In contrast to the bulk alternative, RTU components require relatively little preparation and support areas, which leads to a smaller footprint for cleanrooms. These benefits come with tradeoffs, though. Storing RTU components requires more space compared to bulk components, for example. Then there’s the cost of goods: manufacturers spend more per vial when RTUs are involved, which could become unsustainable at large volumes.

Working with the project team, a process architect can help manufacturers weigh this business decision through the lenses of capital expenses, operational expenses, and cost of goods.

Understand the project’s capacity requirements.

What are the facility’s throughput goals during its first year of operation? What about year five, ten, or twenty? With insights from their collaborators on the project team, process architects can help business owners establish an appropriate internal or external expansion strategy based on their capacity requirements over time and translate that strategy into spaces allocated for future development.

Use that understanding to establish guardrails and guide project decisions.

Because they are deeply familiar with the project’s long-term commercial vision, process architects can help project teams design appropriate support and ancillary spaces. A parking lot that’s scaled for today’s workforce, for example, could become a serious constraint in five years, when the owner anticipates doubling the facility’s workforce.

The process architect can help project teams ensure that the facility can accommodate all of its required functions within its fixed footprint, now and far into the future. That could mean, for example, evaluating the manufacturer’s shift strategy to right-size its parking lot and cafeteria, or optimizing its warehouse by relying on just-in-time deliveries from an offsite location.

Deliver a facility that balances short-term needs with long-term flexibility.

During a facility’s lifetime, it’s likely that new products, technologies, and aseptic processes will emerge. How can today’s project teams help owners ready themselves to seize these new opportunities and generate value from their investment for decades to come?

The process architect can help to answer this question. They collaborate with project delivery experts to think through details such as ceiling height, hallway dimensions, level changes—anything that may constrain future changeovers or inhibit the speed and flexibility with which a facility can adapt, grow, and meet the needs of a rapidly evolving market.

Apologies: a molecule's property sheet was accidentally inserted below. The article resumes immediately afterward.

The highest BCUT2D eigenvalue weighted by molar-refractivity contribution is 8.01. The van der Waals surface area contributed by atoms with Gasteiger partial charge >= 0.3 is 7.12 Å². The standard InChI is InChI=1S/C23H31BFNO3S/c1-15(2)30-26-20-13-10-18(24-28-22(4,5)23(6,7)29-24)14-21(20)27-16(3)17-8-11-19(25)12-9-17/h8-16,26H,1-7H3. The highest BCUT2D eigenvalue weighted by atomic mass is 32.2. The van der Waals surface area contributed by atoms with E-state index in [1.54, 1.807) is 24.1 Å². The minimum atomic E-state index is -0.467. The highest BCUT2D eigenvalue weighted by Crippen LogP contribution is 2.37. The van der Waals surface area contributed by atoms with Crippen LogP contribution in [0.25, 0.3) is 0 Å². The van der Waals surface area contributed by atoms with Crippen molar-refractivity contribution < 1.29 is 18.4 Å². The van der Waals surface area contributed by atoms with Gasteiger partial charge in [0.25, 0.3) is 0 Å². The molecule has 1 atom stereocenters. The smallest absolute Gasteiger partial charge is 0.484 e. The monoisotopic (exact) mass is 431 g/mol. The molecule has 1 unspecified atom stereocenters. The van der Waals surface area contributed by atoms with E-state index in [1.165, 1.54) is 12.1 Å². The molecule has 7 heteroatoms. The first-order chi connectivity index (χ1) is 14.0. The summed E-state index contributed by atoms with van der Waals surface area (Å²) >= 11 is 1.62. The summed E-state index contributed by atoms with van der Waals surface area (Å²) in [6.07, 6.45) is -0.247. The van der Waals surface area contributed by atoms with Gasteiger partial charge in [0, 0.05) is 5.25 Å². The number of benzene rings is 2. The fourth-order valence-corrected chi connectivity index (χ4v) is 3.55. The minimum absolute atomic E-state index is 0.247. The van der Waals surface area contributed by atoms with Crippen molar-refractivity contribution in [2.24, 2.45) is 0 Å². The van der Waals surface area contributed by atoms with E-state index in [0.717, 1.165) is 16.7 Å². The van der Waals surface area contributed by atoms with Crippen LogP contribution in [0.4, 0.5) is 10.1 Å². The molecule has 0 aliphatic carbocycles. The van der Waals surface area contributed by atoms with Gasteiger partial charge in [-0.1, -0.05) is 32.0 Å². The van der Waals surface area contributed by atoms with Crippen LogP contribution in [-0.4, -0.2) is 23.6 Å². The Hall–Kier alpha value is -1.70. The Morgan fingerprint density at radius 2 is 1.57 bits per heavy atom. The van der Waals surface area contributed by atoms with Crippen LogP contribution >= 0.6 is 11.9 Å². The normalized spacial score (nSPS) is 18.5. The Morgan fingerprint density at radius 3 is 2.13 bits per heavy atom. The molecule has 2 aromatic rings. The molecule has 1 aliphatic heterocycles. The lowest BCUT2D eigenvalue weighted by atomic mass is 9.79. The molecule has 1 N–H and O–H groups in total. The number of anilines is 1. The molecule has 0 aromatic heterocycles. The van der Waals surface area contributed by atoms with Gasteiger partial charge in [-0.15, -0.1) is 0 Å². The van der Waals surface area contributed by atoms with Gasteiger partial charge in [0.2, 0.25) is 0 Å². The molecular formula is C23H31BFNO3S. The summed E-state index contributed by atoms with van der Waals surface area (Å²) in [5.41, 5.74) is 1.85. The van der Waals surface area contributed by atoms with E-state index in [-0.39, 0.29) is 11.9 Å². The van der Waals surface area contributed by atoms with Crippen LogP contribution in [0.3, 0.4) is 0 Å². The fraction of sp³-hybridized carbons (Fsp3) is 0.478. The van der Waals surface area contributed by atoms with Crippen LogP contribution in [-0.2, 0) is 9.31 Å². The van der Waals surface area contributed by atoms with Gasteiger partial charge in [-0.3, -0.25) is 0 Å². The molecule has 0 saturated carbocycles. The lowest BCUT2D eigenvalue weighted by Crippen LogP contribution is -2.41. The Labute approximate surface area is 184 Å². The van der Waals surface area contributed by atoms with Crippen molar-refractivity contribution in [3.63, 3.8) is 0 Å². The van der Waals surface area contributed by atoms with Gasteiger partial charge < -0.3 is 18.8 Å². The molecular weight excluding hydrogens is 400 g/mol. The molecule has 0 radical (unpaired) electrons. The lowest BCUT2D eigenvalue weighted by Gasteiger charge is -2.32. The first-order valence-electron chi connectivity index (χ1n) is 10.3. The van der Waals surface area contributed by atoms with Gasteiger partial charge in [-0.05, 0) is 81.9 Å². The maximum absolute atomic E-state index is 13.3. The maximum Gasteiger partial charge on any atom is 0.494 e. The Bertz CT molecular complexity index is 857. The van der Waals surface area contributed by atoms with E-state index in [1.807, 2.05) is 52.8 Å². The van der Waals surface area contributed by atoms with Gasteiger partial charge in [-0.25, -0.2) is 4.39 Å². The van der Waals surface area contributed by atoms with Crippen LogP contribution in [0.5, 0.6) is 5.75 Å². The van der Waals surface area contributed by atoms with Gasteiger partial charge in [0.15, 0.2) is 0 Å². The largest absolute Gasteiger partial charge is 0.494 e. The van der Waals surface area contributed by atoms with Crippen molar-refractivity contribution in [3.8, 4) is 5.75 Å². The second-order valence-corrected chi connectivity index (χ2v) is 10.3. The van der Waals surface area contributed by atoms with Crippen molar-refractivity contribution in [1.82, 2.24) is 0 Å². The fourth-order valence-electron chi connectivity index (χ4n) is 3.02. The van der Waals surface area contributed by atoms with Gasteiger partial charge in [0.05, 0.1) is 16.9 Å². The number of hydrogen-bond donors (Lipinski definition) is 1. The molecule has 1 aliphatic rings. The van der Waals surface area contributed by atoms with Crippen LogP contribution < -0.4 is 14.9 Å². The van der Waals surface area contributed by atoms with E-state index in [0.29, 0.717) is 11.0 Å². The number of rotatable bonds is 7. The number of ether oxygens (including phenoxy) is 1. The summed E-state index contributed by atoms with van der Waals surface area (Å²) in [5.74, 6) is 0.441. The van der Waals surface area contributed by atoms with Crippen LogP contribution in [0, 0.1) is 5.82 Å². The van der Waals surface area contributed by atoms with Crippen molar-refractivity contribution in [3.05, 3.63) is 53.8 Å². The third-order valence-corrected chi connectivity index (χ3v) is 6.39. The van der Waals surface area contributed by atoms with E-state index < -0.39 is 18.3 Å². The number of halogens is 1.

How do process architects help to generate greater operational efficiency?

This is about what your sterile and aseptic manufacturing facility CAN BE.

Your process architect has the expertise to visualize design documents as living, breathing spaces through which people, materials, manufacturing equipment, and product flow. These visualizations, and the bottlenecks that they uncover, are one of the project team’s most powerful tools for building efficiency and flow into the final design.

A key component of the process architect’s approach is understanding the relationship between efficiency and compliance. Consider, for example, the costs and benefits of meeting stringent regulatory requirements through engineering-based solutions versus procedural design.

Engineering control: By “engineering out” the risk of contamination, owners can be assured of a safe and robust aseptic manufacturing operation—but they’ll find themselves operating a facility that’s much larger and more expensive than necessary.

Procedural control: It takes much less space to manage contamination via operating procedures. From a regulatory perspective, though, an overdependence on procedural control elevates the risk of contamination.

A process architect can find the ideal balance. The key to launching a facility that maximizes its risk management approach while minimizing inefficiency is to strategically leverage both control mechanisms. A process architect, with their view of the facility as a global system of interconnected parts, can help you refine this approach until it’s perfectly tailored to your unique regulatory and efficiency needs.